Multi-Channel End-to-End Neural Diarization with Distributed Microphones

by   Shota Horiguchi, et al.

Recent progress on end-to-end neural diarization (EEND) has enabled overlap-aware speaker diarization with a single neural network. This paper proposes to enhance EEND by using multi-channel signals from distributed microphones. We replace Transformer encoders in EEND with two types of encoders that process a multi-channel input: spatio-temporal and co-attention encoders. Both are independent of the number and geometry of microphones and suitable for distributed microphone settings. We also propose a model adaptation method using only single-channel recordings. With simulated and real-recorded datasets, we demonstrated that the proposed method outperformed conventional EEND when a multi-channel input was given while maintaining comparable performance with a single-channel input. We also showed that the proposed method performed well even when spatial information is inoperative given multi-channel inputs, such as in hybrid meetings in which the utterances of multiple remote participants are played back from the same loudspeaker.



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1 Introduction

Meeting transcription is one of the largest application areas of speech-related technologies. One important component of meeting transcription is speaker diarization [1, 25], which gives speaker attributes to each transcribed utterance. In recent years, many end-to-end diarization methods have been proposed [9, 12, 22, 13] have achieved comparative accuracy to that of modular-based methods [18, 24]. However, many attempts have been made based on single-channel recordings, where no spatial information is available. Some meeting transcription systems are based on distributed microphones [5, 4, 34, 11], which enables the flexibility of recording devices and a wide range of sound collection. If we can improve diarization accuracy by extending the diarization methods to distributed microphone settings, it will be compatible with those systems.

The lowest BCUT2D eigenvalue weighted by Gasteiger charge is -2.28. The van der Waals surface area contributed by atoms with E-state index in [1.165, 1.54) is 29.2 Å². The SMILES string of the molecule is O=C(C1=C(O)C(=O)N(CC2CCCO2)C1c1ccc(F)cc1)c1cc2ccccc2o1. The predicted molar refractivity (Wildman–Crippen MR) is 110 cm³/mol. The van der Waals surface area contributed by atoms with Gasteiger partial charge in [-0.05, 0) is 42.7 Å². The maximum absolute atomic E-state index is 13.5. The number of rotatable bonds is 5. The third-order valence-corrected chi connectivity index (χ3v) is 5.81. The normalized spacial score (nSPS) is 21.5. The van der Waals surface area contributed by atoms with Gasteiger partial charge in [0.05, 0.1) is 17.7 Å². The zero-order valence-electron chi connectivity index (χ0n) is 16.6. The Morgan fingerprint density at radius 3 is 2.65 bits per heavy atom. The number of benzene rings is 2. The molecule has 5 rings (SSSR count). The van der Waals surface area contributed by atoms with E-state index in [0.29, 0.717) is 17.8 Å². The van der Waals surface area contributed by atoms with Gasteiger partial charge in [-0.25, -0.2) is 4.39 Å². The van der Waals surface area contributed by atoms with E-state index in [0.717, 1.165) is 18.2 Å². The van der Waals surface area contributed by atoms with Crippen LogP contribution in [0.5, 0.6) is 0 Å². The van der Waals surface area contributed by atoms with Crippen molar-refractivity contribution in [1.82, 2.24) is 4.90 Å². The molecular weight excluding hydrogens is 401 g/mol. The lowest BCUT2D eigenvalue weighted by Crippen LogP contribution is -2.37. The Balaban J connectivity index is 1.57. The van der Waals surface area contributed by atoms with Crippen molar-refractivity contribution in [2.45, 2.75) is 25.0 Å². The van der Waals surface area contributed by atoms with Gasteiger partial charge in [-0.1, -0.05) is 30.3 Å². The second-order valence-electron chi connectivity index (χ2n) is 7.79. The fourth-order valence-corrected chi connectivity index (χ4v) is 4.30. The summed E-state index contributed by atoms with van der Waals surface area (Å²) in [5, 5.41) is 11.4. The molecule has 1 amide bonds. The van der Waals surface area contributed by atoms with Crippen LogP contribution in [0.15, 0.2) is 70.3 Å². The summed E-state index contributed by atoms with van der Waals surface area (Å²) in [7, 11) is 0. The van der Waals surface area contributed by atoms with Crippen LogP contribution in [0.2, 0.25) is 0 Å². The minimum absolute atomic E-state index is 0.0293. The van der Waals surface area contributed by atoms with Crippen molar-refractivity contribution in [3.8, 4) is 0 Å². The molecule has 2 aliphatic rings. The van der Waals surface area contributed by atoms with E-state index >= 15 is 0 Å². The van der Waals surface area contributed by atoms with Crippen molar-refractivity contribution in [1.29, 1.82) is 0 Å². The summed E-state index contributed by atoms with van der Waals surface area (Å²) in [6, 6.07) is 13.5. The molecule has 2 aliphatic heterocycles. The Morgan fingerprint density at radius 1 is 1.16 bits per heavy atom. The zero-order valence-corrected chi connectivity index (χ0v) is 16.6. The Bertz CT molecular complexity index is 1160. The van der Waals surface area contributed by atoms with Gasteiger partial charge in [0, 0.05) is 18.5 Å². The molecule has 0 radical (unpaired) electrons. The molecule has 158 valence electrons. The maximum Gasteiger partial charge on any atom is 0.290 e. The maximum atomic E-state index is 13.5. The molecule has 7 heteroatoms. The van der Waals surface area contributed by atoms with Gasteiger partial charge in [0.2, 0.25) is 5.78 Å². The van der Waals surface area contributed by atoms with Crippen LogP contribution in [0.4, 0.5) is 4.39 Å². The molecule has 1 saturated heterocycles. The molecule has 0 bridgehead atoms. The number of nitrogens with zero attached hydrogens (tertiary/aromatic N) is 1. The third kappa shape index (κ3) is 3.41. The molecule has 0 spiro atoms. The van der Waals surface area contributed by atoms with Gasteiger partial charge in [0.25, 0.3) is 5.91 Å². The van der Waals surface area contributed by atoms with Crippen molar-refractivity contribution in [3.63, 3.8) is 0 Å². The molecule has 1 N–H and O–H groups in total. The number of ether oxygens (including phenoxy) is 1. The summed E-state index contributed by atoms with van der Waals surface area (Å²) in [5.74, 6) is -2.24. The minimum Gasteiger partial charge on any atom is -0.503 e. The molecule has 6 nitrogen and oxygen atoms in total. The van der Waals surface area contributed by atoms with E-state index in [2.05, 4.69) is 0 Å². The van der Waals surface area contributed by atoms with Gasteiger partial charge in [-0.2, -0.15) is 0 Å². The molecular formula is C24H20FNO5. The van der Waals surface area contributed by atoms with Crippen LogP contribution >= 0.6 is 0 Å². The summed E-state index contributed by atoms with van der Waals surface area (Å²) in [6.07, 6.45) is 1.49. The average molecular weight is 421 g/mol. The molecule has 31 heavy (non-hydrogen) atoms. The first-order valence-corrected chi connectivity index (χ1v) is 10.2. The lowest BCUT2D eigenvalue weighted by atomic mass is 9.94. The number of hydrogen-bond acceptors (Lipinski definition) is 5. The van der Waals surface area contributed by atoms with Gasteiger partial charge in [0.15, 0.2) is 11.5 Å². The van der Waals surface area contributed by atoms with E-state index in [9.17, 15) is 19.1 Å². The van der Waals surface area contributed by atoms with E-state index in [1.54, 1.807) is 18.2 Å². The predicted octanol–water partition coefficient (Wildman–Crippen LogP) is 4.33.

Even if multi-channel inputs are given, diarization methods that heavily rely on spatial information are sometimes inoperative. The best examples are direction-of-arrival (DOA) based diarization [3, 14]. Due to COVID-19, meetings are now often held remotely or in a hybrid version of in-person and virtual gatherings. In hybrid meetings, remote attendees’ utterances are played via one loudspeaker, and DOA is no longer a clue to distinguish these speakers. To cope with this situation, spatial information needs to be properly incorporated into speaker-characteristic-based speaker diarization.

In this paper, we propose multi-channel end-to-end neural diarization (EEND) that is invariant to the number and order of channels for distributed microphone settings. We replaced Transformer encoders in the conventional EEND [12, 13] with two types of multi-channel encoders. One is a spatio-temporal encoder [30, 31], in which cross-channel and cross-frame self-attentions are stacked. It was reported in the context of speech separation that the encoder performs well when the number of microphones is large but degrads significantly when the number of microphones is small [30]. The other encoder is a co-attention encoder, in which both single- and multi-channel inputs are used and cross-frame co-attention weights are calculated from the multi-channel input. There are only cross-frame attentions; thus, its performance does not heavily depend on the number of channels. We further propose to adapt multi-channel EEND only with single-channel real recordings without losing the ability to benefit from spatial information given a multi-channel input during inference. We show that the proposed method can utilize spatial information and outperform the conventional EEND.

2 Related work